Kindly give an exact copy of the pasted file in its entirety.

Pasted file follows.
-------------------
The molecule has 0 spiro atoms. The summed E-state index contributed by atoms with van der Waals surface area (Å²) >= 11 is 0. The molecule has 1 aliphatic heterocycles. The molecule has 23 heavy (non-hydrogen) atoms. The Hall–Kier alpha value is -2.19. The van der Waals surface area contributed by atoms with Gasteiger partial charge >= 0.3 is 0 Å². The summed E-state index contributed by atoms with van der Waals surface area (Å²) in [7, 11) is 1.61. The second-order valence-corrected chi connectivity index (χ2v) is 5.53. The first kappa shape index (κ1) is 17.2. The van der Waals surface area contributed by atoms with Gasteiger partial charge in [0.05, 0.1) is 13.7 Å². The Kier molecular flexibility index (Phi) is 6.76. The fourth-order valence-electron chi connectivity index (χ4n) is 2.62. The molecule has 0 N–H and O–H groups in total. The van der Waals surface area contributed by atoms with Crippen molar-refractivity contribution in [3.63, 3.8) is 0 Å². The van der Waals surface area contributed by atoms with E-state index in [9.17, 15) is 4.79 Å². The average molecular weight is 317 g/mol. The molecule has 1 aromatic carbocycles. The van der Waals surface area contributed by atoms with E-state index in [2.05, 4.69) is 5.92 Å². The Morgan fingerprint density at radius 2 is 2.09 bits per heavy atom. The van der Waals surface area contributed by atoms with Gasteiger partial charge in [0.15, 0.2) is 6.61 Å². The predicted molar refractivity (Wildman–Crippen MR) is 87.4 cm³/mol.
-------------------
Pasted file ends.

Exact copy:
The molecule has 0 spiro atoms. The summed E-state index contributed by atoms with van der Waals surface area (Å²) >= 11 is 0. The molecule has 1 aliphatic heterocycles. The molecule has 23 heavy (non-hydrogen) atoms. The Hall–Kier alpha value is -2.19. The van der Waals surface area contributed by atoms with Gasteiger partial charge >= 0.3 is 0 Å². The summed E-state index contributed by atoms with van der Waals surface area (Å²) in [7, 11) is 1.61. The second-order valence-corrected chi connectivity index (χ2v) is 5.53. The first kappa shape index (κ1) is 17.2. The van der Waals surface area contributed by atoms with Gasteiger partial charge in [0.05, 0.1) is 13.7 Å². The Kier molecular flexibility index (Phi) is 6.76. The fourth-order valence-electron chi connectivity index (χ4n) is 2.62. The molecule has 0 N–H and O–H groups in total. The van der Waals surface area contributed by atoms with Crippen molar-refractivity contribution in [3.63, 3.8) is 0 Å². The van der Waals surface area contributed by atoms with E-state index in [9.17, 15) is 4.79 Å². The average molecular weight is 317 g/mol. The molecule has 1 aromatic carbocycles. The van der Waals surface area contributed by atoms with E-state index in [2.05, 4.69) is 5.92 Å². The Morgan fingerprint density at radius 2 is 2.09 bits per heavy atom. The van der Waals surface area contributed by atoms with Gasteiger partial charge in [0.15, 0.2) is 6.61 Å². The predicted molar refractivity (Wildman–Crippen MR) is 87.4 cm³/mol.